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JAPAN-BISHOPS (SECOND UPDATE) Mar-17-2011 (560 words) With photos and graphics. xxxi

Japanese bishops to set up center to coordinate operations in Sendai

By Catholic News Service

ROME (CNS) -- Japanese church officials are setting up an emergency center to coordinate humanitarian aid operations in Sendai, the area most devastated by the March 11 earthquake and tsunami.

Bishop Martin Tetsuo Hiraga of Sendai and the diocesan chancellor, Father Peter Shiro Komatsu will be the director and vice director of the center, and a Caritas worker will be stationed there to coordinate aid work, reported the Asian church news agency UCA News. Clergy and laypeople from other dioceses may also join the work.

The center is expected to operate for six months, UCA News reported.

Father Komatsu said gasoline is the most needed commodity.

"Since there is shortage of petroleum and roads are blocked by debris, we have difficulties (reaching) affected areas outside Sendai city," he said.

Father Komatsu said March 17 that he had begun contacting several downtown parishes to find rooms for the displaced quake victims and added that the church might offer shelter to relief workers.

The diocese had not yet received information about the coastal churches due to disrupted telecommunications.

Father Daisuke Narui, executive director of Caritas Japan, also attended the mid-March meeting.

"The biggest buildings in Sendai withstood the very strong earthquake. The greatest damage was caused by the tsunami. The panorama of destruction is striking. Now we'll have to roll up our shirt sleeves. People are expecting our help," said.

Father Narui said he was encouraged by the enthusiasm of Japanese youth offering to help the displaced.

"Young people are continually coming to Caritas from all the dioceses to offer their availability as volunteers to bring aid to the areas most affected by the disaster," the priest told Fides, news agency of the Vatican's Congregation for the Evangelization of Peoples. "This is an important sign that gives us hope for the future."

"Today the dominant feeling is fear," Father Narui said. "The biggest concern is that of the nuclear power plant in Fukushima. It is a ghost from Japanese history coming back to haunt us. But it must be said that the people are not indulging in panic; instead, they are reacting with poise and dignity."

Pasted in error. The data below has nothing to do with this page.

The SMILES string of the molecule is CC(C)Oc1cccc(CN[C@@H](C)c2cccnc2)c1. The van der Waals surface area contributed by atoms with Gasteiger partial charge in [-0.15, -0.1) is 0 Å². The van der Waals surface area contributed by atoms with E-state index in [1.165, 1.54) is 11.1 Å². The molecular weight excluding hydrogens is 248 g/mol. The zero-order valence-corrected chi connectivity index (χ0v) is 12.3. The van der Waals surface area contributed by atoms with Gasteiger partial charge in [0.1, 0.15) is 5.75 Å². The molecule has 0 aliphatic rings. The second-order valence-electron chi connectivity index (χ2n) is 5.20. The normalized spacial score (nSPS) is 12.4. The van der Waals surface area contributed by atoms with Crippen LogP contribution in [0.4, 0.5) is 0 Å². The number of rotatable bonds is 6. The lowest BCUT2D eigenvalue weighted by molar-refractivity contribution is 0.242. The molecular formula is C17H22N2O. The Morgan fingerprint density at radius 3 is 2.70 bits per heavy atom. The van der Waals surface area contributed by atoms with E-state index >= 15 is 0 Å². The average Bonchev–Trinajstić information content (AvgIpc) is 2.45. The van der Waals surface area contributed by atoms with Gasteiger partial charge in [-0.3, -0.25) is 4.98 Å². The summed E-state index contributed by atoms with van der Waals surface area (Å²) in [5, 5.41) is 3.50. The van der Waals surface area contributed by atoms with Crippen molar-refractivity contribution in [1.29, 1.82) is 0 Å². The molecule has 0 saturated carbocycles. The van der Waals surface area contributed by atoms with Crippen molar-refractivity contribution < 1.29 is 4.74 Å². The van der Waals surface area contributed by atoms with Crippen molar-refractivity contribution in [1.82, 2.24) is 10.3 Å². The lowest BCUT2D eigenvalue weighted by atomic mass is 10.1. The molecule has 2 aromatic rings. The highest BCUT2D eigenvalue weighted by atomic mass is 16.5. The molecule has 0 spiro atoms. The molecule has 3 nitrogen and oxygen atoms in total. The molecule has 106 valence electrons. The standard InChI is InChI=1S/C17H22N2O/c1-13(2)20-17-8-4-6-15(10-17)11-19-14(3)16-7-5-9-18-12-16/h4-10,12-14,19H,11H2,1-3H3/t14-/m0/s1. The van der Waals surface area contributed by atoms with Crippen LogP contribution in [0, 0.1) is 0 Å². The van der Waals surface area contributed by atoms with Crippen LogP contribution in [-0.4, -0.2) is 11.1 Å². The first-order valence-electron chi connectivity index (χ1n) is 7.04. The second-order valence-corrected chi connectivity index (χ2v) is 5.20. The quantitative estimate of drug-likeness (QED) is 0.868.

He said although many people had been evacuated and others were being asked to stay in their homes, "in the worst-affected areas the main problem is the lack of food and fuel. As there is no fuel, people cannot move. And they are left feeling powerless in the face of this tragedy."

After the magnitude 9 earthquake, reactors at the Fukushima plant were hit by explosions, and Japanese officials were working to avoid leakage of radiation. They ordered evacuations for hundreds of thousands of people.

Earlier, Bishop Hiraga told Vatican Radio that many area residents, cut off without electricity and with some phone service just restored, were unaware of the worsening situation at the Fukushima plant.

"You living in other countries have a much better idea of the tragedy," the bishop told Vatican Radio.

"We are terrified," the bishop said. "We only have the government announcements, we have no other source of information. We don't even know what has happened to our parishes in the towns and villages along the coast. We have no way of contacting them. I can only hope that the people of my diocese can stand together and be strong enough to overcome this disaster."

Japanese officials estimate at least 13,000 people died in the disaster.


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